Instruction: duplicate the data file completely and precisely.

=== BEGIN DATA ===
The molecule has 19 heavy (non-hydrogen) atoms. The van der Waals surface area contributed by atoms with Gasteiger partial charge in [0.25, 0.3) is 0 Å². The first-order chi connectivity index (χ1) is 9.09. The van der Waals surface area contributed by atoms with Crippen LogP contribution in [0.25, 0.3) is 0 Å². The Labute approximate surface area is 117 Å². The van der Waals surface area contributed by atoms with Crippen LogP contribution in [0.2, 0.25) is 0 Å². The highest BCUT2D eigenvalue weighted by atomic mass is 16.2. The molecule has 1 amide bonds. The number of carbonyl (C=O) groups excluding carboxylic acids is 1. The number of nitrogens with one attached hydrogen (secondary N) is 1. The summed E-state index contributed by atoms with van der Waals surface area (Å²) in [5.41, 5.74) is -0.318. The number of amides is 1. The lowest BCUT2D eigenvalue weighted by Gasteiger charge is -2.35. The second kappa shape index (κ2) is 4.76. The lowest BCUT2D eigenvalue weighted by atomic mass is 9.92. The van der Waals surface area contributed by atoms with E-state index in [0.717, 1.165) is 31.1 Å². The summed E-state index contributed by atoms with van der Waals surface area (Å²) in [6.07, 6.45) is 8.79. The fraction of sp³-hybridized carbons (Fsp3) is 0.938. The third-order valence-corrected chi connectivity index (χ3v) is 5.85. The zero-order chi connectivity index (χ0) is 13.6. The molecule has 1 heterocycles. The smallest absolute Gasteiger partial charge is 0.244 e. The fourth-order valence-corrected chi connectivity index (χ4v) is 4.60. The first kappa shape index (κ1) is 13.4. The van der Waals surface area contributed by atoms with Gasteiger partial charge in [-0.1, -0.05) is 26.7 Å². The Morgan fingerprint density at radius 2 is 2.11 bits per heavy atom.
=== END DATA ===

The molecule has 19 heavy (non-hydrogen) atoms. The van der Waals surface area contributed by atoms with Gasteiger partial charge in [0.25, 0.3) is 0 Å². The first-order chi connectivity index (χ1) is 9.09. The van der Waals surface area contributed by atoms with Crippen LogP contribution in [0.25, 0.3) is 0 Å². The Labute approximate surface area is 117 Å². The van der Waals surface area contributed by atoms with Crippen LogP contribution in [0.2, 0.25) is 0 Å². The highest BCUT2D eigenvalue weighted by atomic mass is 16.2. The molecule has 1 amide bonds. The number of carbonyl (C=O) groups excluding carboxylic acids is 1. The number of nitrogens with one attached hydrogen (secondary N) is 1. The summed E-state index contributed by atoms with van der Waals surface area (Å²) in [5.41, 5.74) is -0.318. The number of amides is 1. The lowest BCUT2D eigenvalue weighted by Gasteiger charge is -2.35. The second kappa shape index (κ2) is 4.76. The lowest BCUT2D eigenvalue weighted by atomic mass is 9.92. The van der Waals surface area contributed by atoms with E-state index in [0.717, 1.165) is 31.1 Å². The summed E-state index contributed by atoms with van der Waals surface area (Å²) in [6.07, 6.45) is 8.79. The fraction of sp³-hybridized carbons (Fsp3) is 0.938. The third-order valence-corrected chi connectivity index (χ3v) is 5.85. The zero-order chi connectivity index (χ0) is 13.6. The molecule has 1 heterocycles. The smallest absolute Gasteiger partial charge is 0.244 e. The fourth-order valence-corrected chi connectivity index (χ4v) is 4.60. The first kappa shape index (κ1) is 13.4. The van der Waals surface area contributed by atoms with Gasteiger partial charge in [-0.1, -0.05) is 26.7 Å². The Morgan fingerprint density at radius 2 is 2.11 bits per heavy atom.